6 Instant Giveaways the Produce at the Farmers Market Isn’t Fresh or Local
While people like to think farmers markets go hand in hand with local food that's fresh and wholesome, not all of them live up to those standards.
Faux fruits and veggies
Farmers markets are hugely popular. So much so that the prices can be a bit steep—here are some secrets to getting deals at farmers’ markets. The setting is ideal: You can get a bit of fresh air, find fresh, local produce, and meet the people who actually grew the food. However, there’s a little trouble in paradise: An NBC Los Angeles exposé found some of the “farms” where the produce was sourced were actually empty dirt plots or weed-covered patches. Some of the produce came from a wholesale warehouse. And when the station tested pesticide-free strawberries, sure enough, there were traces of pesticides.
How do you know if you can trust in your farmers market? Rest assured that most of the time, the markets are above board. “Trust is the key to a market’s success and why the farmers market field has dedicated so much time and energy to advocating for transparency,” says the Farmers Market Coalition (FMC). “Honest farmers lose when they have to compete with vendors who are cutting corners and shoppers lose when they are misled. Successful farmers markets make sure that doesn’t happen.”
Feel good about your next farmers’ market experience by watching for these problem tip-offs.
The produce isn’t in season
“If you live in a snow state and are seeing bananas and pineapples in December, you can be confident that that farmer was unable to produce that product themselves,” says the FMC.
The FMC notes that many state departments of agriculture and other organizations publish “produce availability guides.” Such guides allow consumers to track what’s in season in their region. Here’s a guide to seasonal produce you can check out.
Sticking a guide on your refrigerator is a great way to buy the right produce at the ripest time. And it will help remember what’s not in season.
The seller can’t answer basic questions about production
Unlike most grocery stores, a farmers’ market tends to be social: You can connect with the farmers who grow your food. When you chat with the guys and gals behind the peach baskets, if they can’t answer basic questions about how they grow the food, the farm’s location, or their planting cycle, you may be dealing with a fraud. To get the most out of your trip, check out the 13 secrets to know about farmers’ markets.
It’s not a producer-only market
The majority of farmers markets have an information booth. Here, you can find out if you are at a producer-only market. And if you’re interested, you can even ask how to become a farmer yourself.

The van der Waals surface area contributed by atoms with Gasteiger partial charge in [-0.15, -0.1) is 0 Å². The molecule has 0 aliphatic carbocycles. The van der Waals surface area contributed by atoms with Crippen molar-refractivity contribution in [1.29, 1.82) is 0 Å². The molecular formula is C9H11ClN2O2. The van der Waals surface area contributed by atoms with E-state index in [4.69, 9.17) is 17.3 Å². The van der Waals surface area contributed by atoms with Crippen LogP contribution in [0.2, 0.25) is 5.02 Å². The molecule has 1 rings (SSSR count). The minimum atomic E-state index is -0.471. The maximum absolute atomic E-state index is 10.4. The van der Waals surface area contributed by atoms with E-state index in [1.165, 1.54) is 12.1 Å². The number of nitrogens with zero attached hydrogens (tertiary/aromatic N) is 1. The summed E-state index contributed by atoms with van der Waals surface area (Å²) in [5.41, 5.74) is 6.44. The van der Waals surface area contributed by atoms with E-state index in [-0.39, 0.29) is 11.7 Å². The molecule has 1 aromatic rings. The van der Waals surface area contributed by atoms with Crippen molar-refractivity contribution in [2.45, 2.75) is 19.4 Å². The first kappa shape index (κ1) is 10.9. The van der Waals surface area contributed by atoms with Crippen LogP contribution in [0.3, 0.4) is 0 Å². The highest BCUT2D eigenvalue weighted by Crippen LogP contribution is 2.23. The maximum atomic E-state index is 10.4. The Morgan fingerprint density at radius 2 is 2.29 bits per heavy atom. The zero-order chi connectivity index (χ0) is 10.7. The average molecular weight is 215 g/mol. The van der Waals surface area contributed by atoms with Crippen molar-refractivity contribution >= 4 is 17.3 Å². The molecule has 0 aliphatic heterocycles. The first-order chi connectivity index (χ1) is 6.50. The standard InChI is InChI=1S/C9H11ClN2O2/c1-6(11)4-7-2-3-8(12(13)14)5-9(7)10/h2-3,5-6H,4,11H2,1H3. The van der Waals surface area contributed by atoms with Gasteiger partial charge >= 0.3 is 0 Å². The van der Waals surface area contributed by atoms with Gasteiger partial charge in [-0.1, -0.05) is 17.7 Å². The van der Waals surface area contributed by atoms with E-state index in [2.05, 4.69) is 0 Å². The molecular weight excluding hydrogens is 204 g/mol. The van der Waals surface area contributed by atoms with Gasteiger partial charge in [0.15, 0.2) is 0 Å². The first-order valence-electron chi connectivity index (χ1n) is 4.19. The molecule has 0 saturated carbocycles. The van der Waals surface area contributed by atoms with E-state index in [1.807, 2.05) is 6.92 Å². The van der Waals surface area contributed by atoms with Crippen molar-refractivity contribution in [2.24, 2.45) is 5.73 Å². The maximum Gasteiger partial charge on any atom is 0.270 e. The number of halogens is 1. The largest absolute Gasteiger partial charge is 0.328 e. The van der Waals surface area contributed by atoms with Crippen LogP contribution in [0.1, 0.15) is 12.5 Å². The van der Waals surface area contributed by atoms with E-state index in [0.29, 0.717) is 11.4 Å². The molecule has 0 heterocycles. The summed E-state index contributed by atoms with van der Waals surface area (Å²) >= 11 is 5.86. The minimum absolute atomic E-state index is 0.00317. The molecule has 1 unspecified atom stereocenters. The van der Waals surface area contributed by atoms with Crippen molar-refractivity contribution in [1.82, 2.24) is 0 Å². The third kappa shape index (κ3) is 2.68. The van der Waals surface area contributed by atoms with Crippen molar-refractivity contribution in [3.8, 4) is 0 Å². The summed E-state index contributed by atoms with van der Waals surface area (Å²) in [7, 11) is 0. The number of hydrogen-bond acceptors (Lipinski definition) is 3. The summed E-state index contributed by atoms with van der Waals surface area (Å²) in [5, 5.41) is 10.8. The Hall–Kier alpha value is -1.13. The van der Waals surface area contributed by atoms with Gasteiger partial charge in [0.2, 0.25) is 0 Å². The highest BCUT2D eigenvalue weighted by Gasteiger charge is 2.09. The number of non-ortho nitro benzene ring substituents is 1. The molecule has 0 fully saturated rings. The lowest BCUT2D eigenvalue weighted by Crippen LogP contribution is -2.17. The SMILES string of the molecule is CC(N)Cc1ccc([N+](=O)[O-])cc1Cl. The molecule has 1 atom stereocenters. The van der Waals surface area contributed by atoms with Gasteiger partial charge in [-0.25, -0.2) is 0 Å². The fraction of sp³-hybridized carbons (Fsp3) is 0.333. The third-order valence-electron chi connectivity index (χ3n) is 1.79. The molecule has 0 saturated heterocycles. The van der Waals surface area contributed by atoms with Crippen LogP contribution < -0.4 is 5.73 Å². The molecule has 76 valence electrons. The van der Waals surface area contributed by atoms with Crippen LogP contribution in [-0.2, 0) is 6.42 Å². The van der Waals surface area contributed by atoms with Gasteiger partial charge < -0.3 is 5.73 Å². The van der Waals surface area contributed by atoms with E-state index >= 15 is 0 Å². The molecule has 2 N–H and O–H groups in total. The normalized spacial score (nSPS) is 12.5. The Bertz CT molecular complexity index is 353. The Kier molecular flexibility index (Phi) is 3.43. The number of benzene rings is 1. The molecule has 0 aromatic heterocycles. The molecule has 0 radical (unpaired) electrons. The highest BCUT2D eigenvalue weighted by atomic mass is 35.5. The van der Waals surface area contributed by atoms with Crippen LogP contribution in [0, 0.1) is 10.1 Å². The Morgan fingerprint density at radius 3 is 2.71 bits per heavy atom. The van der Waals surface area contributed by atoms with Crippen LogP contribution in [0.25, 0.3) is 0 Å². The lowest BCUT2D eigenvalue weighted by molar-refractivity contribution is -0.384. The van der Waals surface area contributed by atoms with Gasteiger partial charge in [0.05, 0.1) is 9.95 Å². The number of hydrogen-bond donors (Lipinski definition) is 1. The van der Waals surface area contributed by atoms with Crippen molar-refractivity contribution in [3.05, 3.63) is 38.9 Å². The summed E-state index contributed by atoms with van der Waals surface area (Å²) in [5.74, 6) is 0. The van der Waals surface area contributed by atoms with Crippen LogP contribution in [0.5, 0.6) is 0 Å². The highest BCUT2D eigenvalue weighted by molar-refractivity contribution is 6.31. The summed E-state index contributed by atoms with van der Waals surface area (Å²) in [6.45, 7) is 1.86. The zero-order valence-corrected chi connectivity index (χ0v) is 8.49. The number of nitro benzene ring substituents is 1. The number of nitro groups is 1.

“Most farmers markets have staff or volunteers who help the market run smoothly and serve as ambassadors for the market,” explains the FMC.
The FMC notes that markets usually have clear and enforced vendor-only requirements, and the staff are happy to educate customers about the requirements, along with local regulations, seasonality, and their farmers. “Some go so far as to conduct audits at farms to ensure that what you see on a farmer’s stand was grown by those farmers.”
If it’s not a producer-only market, the sellers can have produce purchased at wholesale markets. That can mean it’s not local.
Farmers are using signs to trick you into thinking their produce is organic
Not all produce at the farmers market is organic, but some farmers will display signs that will make you think so. Unless the farmer can point to clear organic certification, the food may not be organic. And don’t be fooled by signs like no-spray, chemical-free, natural, or grown using organic methods: They don’t mean much. Check out 13 other things you may not know about organic food.
Again, talk to the farmer selling the food. If that person can’t point to a government-issued organic certification, shop elsewhere.
The farmer says their food is organic but the label is too expensive
Yes, gaining certification can take effort, but don’t believe the expense argument for failing to apply for organic certification. “I find that particular argument to be very frustrating,” Don Franczyk, executive director of Baystate Organic Certifiers, told Organic Life. “The smallest growers are exempt from certification under the National Organic Program.” And growers who bring in between $5,001 and $20,000 a year typically pay just $100 a year for the certification, thanks to federally-subsidized programs.
You spot a commercial carton
It’s easy to get caught up the hustle and bustle of farmers markets, but if you hone in on each stand, there are certain thing you should never see, like a vendor removing produce from a commercial carton that doesn’t have any link to the farm.
This does not mean they can’t reuse containers, such as a banana box filled with lemons, but if you see a box with a big brand name on it—and the produce matches the label—start asking questions.